'I want my clothes to smell of India': Designer Rahul Mishra

He recently presented his eighth fashion show at the Paris Haute Couture Week

63-Mishra-with-his-showstopper Couture king: Mishra with his showstopper | Valerio Mezzanotti

When Rahul Mishra presented his eighth fashion show at the Paris Haute Couture Week on July 3—he has previously shown 12 times at the Paris Fashion Week—visitors witnessed something unique: Two Indian embroiderers, Afzalbhai and Noore Alam, sitting by the runway with their needlework stands, stitching glorious colours into the cloth.

Craft has been Mishra’s mainstay ever since he launched his label in 2006 and then again, after an academic stint in Milan in 2009. He has been vocal time and again about the importance of craftsmen to the Indian arts and fashion, and most certainly its semi-organised rural economy. In an earlier interview he told me, “Luxury is not consumption, luxury is participation.” Mishra, 43, is the only designer to initiate and advocate ‘reverse migration’, where he encourages artisans living in cramped city shanties to return home to their villages, and pays them an urban salary so that they can build rural economies. His Gandhian approach to fashion seems impractical to every other designer, and yet Mishra goes to Paris season after season on his own penny.

His new collection—‘We, The People’—was born last year when he read that India would soon overtake China to become the most populous nation in the world. “We learned in every social science class that overpopulation was a bad thing. But our people are our biggest strength, or can be turned into our biggest strength,” he says with a smile. “I feel my label is as democratic and inclusive as my nation is. It is by the people, for the people and of the people.”

64-his-show-at-the-Paris-Haute-Couture-Week His show at the Paris Haute Couture Week | Valerio Mezzanotti

The collection is a human study of artisans at work. “I became interested in how they sit, their gestures, their ergonomics,” he says. “In how a tailor looks at things, and how an embroiderer looks at them. They are almost meditative in their ‘work’. These ideas became beautiful things in my mind. In the ‘Rahul Mishra universe’, god is the craftsman, because he is the creator. Us designers, we only imagine things.” Details on the clothes show faces of his artisans—someone is made out to be a DJ, another a rockstar.

“These are all our insider jokes from the atelier. There is much humour going around the room,” he says.

Mishra is on a train from Paris to London as we speak. His wife and business partner Divya, whom he affectionately calls “the boss”, is checking out London as a new market for the label. Afzalbhai and Alam are still in Paris, where paid interns are taking them around tourist destinations. The Mishras constantly ensure their craftsmen guests have had their meals on time and have not missed an Uber.

Afzalbhai’s daughter Nazneen has secured admission in a British university. “Everyone in India has a common dream—that their child will study abroad,” says Mishra. “These are not elite dreams, if artisans can become entrepreneurs, they can realise their dreams too.” Afzalbhai embroidered Mishra’s Woolmark Prize-winning collection in 2014 gratis. “He said pay me when the money comes,” Mishra reminisces. “He helped me get started.” Alam was his first employee at his Noida studio.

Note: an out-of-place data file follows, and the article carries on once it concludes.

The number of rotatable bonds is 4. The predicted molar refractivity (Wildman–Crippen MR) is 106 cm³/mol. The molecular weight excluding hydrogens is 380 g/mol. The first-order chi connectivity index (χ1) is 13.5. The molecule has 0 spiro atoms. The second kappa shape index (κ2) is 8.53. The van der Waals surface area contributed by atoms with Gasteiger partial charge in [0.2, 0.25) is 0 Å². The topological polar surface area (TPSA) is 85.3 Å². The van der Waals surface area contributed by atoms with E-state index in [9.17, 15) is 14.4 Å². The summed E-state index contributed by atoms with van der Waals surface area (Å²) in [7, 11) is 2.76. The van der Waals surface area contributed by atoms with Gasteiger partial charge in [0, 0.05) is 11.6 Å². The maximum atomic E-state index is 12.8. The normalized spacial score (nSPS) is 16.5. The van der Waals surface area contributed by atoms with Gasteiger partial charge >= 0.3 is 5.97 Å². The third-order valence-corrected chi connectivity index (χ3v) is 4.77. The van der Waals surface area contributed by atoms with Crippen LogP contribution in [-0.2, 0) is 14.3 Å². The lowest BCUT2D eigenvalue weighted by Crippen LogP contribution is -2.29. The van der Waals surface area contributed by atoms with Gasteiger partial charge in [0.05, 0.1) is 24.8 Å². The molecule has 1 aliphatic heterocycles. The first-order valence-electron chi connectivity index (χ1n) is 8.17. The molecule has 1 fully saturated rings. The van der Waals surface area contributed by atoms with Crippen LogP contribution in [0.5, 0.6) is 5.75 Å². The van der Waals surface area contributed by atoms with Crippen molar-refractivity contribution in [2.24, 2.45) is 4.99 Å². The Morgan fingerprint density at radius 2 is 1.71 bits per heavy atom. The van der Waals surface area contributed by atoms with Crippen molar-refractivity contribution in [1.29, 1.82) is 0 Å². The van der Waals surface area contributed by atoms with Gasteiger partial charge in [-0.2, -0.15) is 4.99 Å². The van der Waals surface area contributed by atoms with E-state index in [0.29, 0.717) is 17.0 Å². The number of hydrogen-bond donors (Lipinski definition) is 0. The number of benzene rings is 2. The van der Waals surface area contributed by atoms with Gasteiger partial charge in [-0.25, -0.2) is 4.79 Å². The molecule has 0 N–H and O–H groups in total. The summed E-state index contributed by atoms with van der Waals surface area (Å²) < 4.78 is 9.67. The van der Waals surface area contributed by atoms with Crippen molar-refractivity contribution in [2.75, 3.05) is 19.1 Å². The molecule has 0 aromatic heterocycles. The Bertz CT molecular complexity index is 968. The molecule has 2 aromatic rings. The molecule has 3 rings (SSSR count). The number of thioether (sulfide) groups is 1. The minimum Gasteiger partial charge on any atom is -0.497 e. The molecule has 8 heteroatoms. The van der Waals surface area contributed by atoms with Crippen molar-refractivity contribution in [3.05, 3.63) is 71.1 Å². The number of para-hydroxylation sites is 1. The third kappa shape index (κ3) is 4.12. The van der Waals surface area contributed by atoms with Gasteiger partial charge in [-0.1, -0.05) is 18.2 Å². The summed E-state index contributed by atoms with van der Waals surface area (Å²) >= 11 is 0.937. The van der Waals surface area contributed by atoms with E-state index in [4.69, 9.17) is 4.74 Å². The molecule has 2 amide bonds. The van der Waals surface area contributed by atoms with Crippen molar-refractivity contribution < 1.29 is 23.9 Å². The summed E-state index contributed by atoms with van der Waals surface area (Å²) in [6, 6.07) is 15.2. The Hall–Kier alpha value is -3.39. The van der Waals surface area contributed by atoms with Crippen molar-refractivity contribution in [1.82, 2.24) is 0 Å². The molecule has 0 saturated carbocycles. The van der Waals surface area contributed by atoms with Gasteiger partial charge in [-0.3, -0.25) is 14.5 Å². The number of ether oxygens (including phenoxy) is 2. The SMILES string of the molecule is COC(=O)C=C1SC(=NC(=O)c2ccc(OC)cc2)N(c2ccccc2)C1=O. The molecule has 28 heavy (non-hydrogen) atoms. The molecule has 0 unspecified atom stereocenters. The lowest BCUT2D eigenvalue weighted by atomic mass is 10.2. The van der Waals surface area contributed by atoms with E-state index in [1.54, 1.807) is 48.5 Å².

By design: Craftsmen working on Mishra’s collection. By design: Craftsmen working on Mishra’s collection.

I loved that Mishra showed a white lehenga as a showstopper in Paris this season. His famous Zendaya sari—which the celebrated American actor wore to the opening of the Nita Mukesh Ambani Cultural Centre in Mumbai in April—showed up here, too, in an ivory avatar. “I dream of the day when an Indian silhouette becomes a global must-have,” Mishra says. “Everything that is global now began from being something regional. We can still be us and still be modern. Western women can wear the lehenga as a crop top, a circle skirt and a veil. When an Indian designer says their clothes are ‘international’, they do themselves a disservice. I want my clothes to smell of India. My soundtrack was regional, too, featuring A.R. Rahman and Ustad Nusrat Fateh Ali Khan.”

Mishra, now an expert, believes the India story has taken Europe by storm. “I feel the ‘Made in India’ label commands much respect now. We would be among the top five countries to have this respect,” he says. “Dior has acknowledged India so graciously with their Mumbai show. I am collaborating with a British brand soon. Three years ago this would have been unthinkable. We are on the cusp of a golden period.”

Mishra is thrilled that his show was presented at the Monnaie de Paris—a giant neoclassical building in the chic Latin Quarter of the city, which once hosted a retrospective of sculptor Subodh Gupta.

Mishra funds his own shows here, and each season costs him between Rs3 crore and Rs4 crore. “It is a business for me,” he says. “Haute couture or even fashion week in Paris is the greatest branding exercise one can do. It is also a beautiful intellectual exercise. When you show alongside important names, it empowers you and your team. I get a lot of private clients and can generate work for my craftsmen. And it also brought about an investment from Reliance.”

That brings us to the much touted investment by Reliance. “The ‘Rahul Mishra’ brand is independent. The joint venture with Reliance is for a new ready-to-wear brand. The label will be launched in September and its name will be announced shortly. We are creating something very beautiful and it will have a strong presence in the ready-to-wear market. The JV will also assist in growing my couture label as we are going to jointly run the retail,” he explains. “The beauty of this collaboration is that it has given me a lot of confidence and created a beautiful support system.”